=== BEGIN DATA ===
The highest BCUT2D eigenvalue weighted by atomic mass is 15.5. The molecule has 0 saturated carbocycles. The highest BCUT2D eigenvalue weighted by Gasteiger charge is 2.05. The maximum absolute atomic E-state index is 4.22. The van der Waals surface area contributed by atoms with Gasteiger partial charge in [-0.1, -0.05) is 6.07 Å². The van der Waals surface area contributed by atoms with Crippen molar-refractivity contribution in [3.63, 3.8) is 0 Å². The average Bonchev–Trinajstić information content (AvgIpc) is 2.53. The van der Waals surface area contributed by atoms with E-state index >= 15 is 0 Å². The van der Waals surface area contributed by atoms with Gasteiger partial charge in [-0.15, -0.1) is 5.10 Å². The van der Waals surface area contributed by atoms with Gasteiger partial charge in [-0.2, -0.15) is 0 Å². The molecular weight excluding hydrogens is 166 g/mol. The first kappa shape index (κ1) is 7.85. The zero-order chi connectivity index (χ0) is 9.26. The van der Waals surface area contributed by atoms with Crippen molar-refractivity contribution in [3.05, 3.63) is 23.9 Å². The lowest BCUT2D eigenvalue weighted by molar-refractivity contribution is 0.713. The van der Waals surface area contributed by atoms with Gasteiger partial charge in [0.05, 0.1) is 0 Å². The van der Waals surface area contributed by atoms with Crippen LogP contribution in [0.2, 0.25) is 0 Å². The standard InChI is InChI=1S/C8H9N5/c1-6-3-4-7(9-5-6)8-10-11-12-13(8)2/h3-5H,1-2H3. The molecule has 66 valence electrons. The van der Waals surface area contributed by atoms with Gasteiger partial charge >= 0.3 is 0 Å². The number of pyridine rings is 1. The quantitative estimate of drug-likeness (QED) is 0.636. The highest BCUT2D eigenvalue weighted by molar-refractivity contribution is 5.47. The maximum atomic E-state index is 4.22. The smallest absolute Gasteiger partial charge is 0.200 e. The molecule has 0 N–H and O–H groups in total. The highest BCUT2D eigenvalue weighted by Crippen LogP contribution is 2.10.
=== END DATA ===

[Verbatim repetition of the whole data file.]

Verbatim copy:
The highest BCUT2D eigenvalue weighted by atomic mass is 15.5. The molecule has 0 saturated carbocycles. The highest BCUT2D eigenvalue weighted by Gasteiger charge is 2.05. The maximum absolute atomic E-state index is 4.22. The van der Waals surface area contributed by atoms with Gasteiger partial charge in [-0.1, -0.05) is 6.07 Å². The van der Waals surface area contributed by atoms with Crippen molar-refractivity contribution in [3.63, 3.8) is 0 Å². The average Bonchev–Trinajstić information content (AvgIpc) is 2.53. The van der Waals surface area contributed by atoms with E-state index >= 15 is 0 Å². The van der Waals surface area contributed by atoms with Gasteiger partial charge in [-0.15, -0.1) is 5.10 Å². The van der Waals surface area contributed by atoms with Gasteiger partial charge in [-0.2, -0.15) is 0 Å². The molecular weight excluding hydrogens is 166 g/mol. The first kappa shape index (κ1) is 7.85. The zero-order chi connectivity index (χ0) is 9.26. The van der Waals surface area contributed by atoms with Crippen molar-refractivity contribution in [3.05, 3.63) is 23.9 Å². The lowest BCUT2D eigenvalue weighted by molar-refractivity contribution is 0.713. The van der Waals surface area contributed by atoms with Gasteiger partial charge in [0.05, 0.1) is 0 Å². The van der Waals surface area contributed by atoms with Crippen LogP contribution in [0.2, 0.25) is 0 Å². The standard InChI is InChI=1S/C8H9N5/c1-6-3-4-7(9-5-6)8-10-11-12-13(8)2/h3-5H,1-2H3. The molecule has 66 valence electrons. The van der Waals surface area contributed by atoms with Gasteiger partial charge >= 0.3 is 0 Å². The number of pyridine rings is 1. The quantitative estimate of drug-likeness (QED) is 0.636. The highest BCUT2D eigenvalue weighted by molar-refractivity contribution is 5.47. The maximum atomic E-state index is 4.22. The smallest absolute Gasteiger partial charge is 0.200 e. The molecule has 0 N–H and O–H groups in total. The highest BCUT2D eigenvalue weighted by Crippen LogP contribution is 2.10.